Something to keep in mind as you spend those tax checks
Now that tax checks from the Treasury are arriving in mailboxes around the country, it is time for a check of another sort — a reality check.
The money arriving from the government — “Bush Bucks” a friend calls his share — is an advance on 2001 tax returns. ThatÆs right, the IRS calls it an “Advance Payment,” words taken from irs.gov. The money will be subtracted from returns next tax filing season. Even another friend who works for the IRS in data entry didnÆt know that the check he got — which helped him make his car payment — was an advance and not a give-away.
Come early 2002, reality is going to sink in, and it will be interesting to see the publicÆs reaction. Not that early returns are such a bad idea, unless the cost to the government and wisdom of the policy are considered. First the question begs to be answered, whatÆs the point?
A clue is written right on the checks: “Tax Relief for American Workers,” a motto lifted straight from President BushÆs presidential campaign.
Reality check: This “tax relief” is a political gimmick, one of those tricks thatágrease elections and lube the contribution pipeline. A lot of people are saying the Prez isnÆt such a bad guy if heÆll put some cash in my pocket, and thatÆs the point. Slick move.
And expensive. Just mailing the millions of the “rebate” notices cost $33.9 million, then tack on the expense of the checks themselves, complete with campaign motto. The White House has been quick to add that printing a few extra words on the checks didnÆt add to the cost, and really the amount of money we’re talking about here is comparable to forking over a buck for a soda. ItÆs pocket change for Uncle Sam.
But other costs loomáfor the nationÆs finances. Already Democrats are beating the drums over the dwindling budget surplus. The money-gusher has been capped, and even Bush coyly says “Surplus? What surplus?” when asked what happened. He wants to sink billions into missile defense but the money is simply not available, and that means other priorities like Medicare and education are not going to get a badly needed infusion of cash. Republicans say they “took the money off the table” so it couldnÆt be spent “for liberal pork projects.”
What theyÆve done is reverse the lastácommander’s chief accomplishment with the economy. Wise management of the nationÆs finances restored the confidence of the markets in the governmentÆs ability to handle its budget, spurring the greatest period of growth ever in the mid and late 90s. Strangely enough, the gold rush began after Bill Clinton passed a budget-balancing and politically risky tax hike as one of his first major accomplishments.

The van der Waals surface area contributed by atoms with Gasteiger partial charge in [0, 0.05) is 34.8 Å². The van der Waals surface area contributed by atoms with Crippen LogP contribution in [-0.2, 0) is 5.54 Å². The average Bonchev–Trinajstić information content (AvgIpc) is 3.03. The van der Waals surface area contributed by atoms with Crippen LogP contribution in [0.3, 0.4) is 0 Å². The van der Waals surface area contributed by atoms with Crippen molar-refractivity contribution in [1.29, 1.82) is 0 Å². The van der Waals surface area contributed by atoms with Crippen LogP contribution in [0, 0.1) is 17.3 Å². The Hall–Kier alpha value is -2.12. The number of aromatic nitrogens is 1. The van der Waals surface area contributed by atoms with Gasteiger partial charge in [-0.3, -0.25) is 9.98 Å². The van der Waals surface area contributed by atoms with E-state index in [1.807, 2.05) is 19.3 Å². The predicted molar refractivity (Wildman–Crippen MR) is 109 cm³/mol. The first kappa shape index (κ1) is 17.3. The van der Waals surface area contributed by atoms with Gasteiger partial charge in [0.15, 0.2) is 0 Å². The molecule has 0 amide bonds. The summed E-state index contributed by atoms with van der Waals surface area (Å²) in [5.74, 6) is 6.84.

However, President Bush subscribes to the old school of supply-side economics and the notion that the rich know how to best use money. ThatÆs really what this tax cut is about. The pocket change arriving in peopleÆs mailboxes is pennies to dollars compared to what the richest American taxpayers got out of the deal. IÆm afraid weÆve been down this road before and results wonÆt be much better this time.
Last time down the supply side of the economic road, starting ReaganÆs first year, the budget drove off a cliff into huge deficits. With the government borrowing heavily to pay its bills in the 80s and early 90s, credit markets were sucked dry, making less money available for private financing for everything from homes to businesses. The economy was in a doldrums û it had no wind. Clinton turned all that around by weaning the government off of deficits, making lots of cheap financing available for Internet ventures and SUVs. The government even paid billions off of the national debt and ran up record surpluses.
Those days are over.
It remains to be seen if huge deficits are the result of this latest tax cutting experiment. All it takes is for some more of those rosy economic projections to come in below expectation for the money well to sputter dry and the budget to go into the red. Then all of the creative accounting in the world wonÆt do a bit of good, and itÆs exactly the sort of gimmickry used by the White House lately that contributed to the last recession and the marketsÆ loss of confidence in the governmentÆs honesty.
The first real reality check comes this fall when thereÆs no money to pay for Democratic priorities like Medicare and extended unemployment benefits. Reality strikes again in April as people realize they didnÆt really save much money from the tax cut as they thought they might. Some people might feel a little duped that these early checks came with a price, but many wonÆt care, like my friend who made his car payment. As long he doesnÆt have to pay anything back, Bush is a good olÆ guy.
Finally, the ultimate reality check comes as the government deals with tight budgets and a sluggish economy. If the tax cut doesnÆt create growth as advertised and the economy sinks like a lead balloon, Bush and his buddies in Congress will get a reality check of their own.